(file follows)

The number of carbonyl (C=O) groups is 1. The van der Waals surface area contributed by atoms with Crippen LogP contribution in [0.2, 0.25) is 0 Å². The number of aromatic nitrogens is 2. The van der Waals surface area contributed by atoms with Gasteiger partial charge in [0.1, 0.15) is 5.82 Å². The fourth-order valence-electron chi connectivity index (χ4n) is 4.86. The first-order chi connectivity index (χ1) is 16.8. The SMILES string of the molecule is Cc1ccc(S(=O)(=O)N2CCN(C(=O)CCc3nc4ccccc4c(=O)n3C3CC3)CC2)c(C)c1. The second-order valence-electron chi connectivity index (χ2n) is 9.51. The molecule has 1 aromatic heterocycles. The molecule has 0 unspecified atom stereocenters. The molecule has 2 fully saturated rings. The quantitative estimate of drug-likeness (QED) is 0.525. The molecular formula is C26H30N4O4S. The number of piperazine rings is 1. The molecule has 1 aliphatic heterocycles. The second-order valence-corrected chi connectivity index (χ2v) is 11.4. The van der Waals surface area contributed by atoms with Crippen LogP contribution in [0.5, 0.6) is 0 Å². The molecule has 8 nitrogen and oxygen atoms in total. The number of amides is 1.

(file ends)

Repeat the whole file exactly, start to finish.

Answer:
The number of carbonyl (C=O) groups is 1. The van der Waals surface area contributed by atoms with Crippen LogP contribution in [0.2, 0.25) is 0 Å². The number of aromatic nitrogens is 2. The van der Waals surface area contributed by atoms with Gasteiger partial charge in [0.1, 0.15) is 5.82 Å². The fourth-order valence-electron chi connectivity index (χ4n) is 4.86. The first-order chi connectivity index (χ1) is 16.8. The SMILES string of the molecule is Cc1ccc(S(=O)(=O)N2CCN(C(=O)CCc3nc4ccccc4c(=O)n3C3CC3)CC2)c(C)c1. The second-order valence-electron chi connectivity index (χ2n) is 9.51. The molecule has 1 aromatic heterocycles. The molecule has 0 unspecified atom stereocenters. The molecule has 2 fully saturated rings. The quantitative estimate of drug-likeness (QED) is 0.525. The molecular formula is C26H30N4O4S. The number of piperazine rings is 1. The molecule has 1 aliphatic heterocycles. The second-order valence-corrected chi connectivity index (χ2v) is 11.4. The van der Waals surface area contributed by atoms with Crippen LogP contribution in [0.5, 0.6) is 0 Å². The molecule has 8 nitrogen and oxygen atoms in total. The number of amides is 1.